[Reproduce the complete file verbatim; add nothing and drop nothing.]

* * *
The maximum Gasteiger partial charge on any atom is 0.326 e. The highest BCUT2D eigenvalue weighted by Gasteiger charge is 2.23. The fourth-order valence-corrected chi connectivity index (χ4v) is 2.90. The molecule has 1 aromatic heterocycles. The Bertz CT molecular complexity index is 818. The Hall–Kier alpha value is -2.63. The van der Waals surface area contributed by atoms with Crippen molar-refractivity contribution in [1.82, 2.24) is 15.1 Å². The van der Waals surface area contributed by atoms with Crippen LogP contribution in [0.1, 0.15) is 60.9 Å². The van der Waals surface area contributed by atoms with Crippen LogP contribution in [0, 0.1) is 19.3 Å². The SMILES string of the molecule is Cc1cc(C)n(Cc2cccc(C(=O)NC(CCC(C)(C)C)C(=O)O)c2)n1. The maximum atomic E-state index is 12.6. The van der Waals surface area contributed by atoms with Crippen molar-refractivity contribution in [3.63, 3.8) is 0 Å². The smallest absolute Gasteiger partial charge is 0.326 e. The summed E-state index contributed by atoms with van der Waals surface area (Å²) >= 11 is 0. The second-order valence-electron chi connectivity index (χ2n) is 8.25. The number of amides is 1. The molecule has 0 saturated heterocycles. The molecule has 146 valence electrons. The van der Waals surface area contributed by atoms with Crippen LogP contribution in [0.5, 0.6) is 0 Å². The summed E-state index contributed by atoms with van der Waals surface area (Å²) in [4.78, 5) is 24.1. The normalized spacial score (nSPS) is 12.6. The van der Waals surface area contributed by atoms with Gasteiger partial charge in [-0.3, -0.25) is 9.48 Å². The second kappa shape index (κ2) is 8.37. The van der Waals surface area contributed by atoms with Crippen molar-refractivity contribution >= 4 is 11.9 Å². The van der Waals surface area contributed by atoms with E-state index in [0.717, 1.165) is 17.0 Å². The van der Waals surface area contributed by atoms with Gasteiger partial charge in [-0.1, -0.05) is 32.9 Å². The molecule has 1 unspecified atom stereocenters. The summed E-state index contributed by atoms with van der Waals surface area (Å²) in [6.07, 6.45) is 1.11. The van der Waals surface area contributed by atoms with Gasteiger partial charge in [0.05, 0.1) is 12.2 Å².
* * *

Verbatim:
The maximum Gasteiger partial charge on any atom is 0.326 e. The highest BCUT2D eigenvalue weighted by Gasteiger charge is 2.23. The fourth-order valence-corrected chi connectivity index (χ4v) is 2.90. The molecule has 1 aromatic heterocycles. The Bertz CT molecular complexity index is 818. The Hall–Kier alpha value is -2.63. The van der Waals surface area contributed by atoms with Crippen molar-refractivity contribution in [1.82, 2.24) is 15.1 Å². The van der Waals surface area contributed by atoms with Crippen LogP contribution in [0.1, 0.15) is 60.9 Å². The van der Waals surface area contributed by atoms with Crippen LogP contribution in [0, 0.1) is 19.3 Å². The SMILES string of the molecule is Cc1cc(C)n(Cc2cccc(C(=O)NC(CCC(C)(C)C)C(=O)O)c2)n1. The maximum atomic E-state index is 12.6. The van der Waals surface area contributed by atoms with Crippen molar-refractivity contribution in [3.63, 3.8) is 0 Å². The smallest absolute Gasteiger partial charge is 0.326 e. The summed E-state index contributed by atoms with van der Waals surface area (Å²) >= 11 is 0. The second-order valence-electron chi connectivity index (χ2n) is 8.25. The number of amides is 1. The molecule has 0 saturated heterocycles. The molecule has 146 valence electrons. The van der Waals surface area contributed by atoms with Crippen LogP contribution in [0.5, 0.6) is 0 Å². The summed E-state index contributed by atoms with van der Waals surface area (Å²) in [4.78, 5) is 24.1. The normalized spacial score (nSPS) is 12.6. The van der Waals surface area contributed by atoms with Gasteiger partial charge in [-0.3, -0.25) is 9.48 Å². The second kappa shape index (κ2) is 8.37. The van der Waals surface area contributed by atoms with Crippen molar-refractivity contribution >= 4 is 11.9 Å². The van der Waals surface area contributed by atoms with E-state index in [0.717, 1.165) is 17.0 Å². The van der Waals surface area contributed by atoms with Gasteiger partial charge in [-0.1, -0.05) is 32.9 Å². The molecule has 1 unspecified atom stereocenters. The summed E-state index contributed by atoms with van der Waals surface area (Å²) in [6.07, 6.45) is 1.11. The van der Waals surface area contributed by atoms with Gasteiger partial charge in [0.05, 0.1) is 12.2 Å².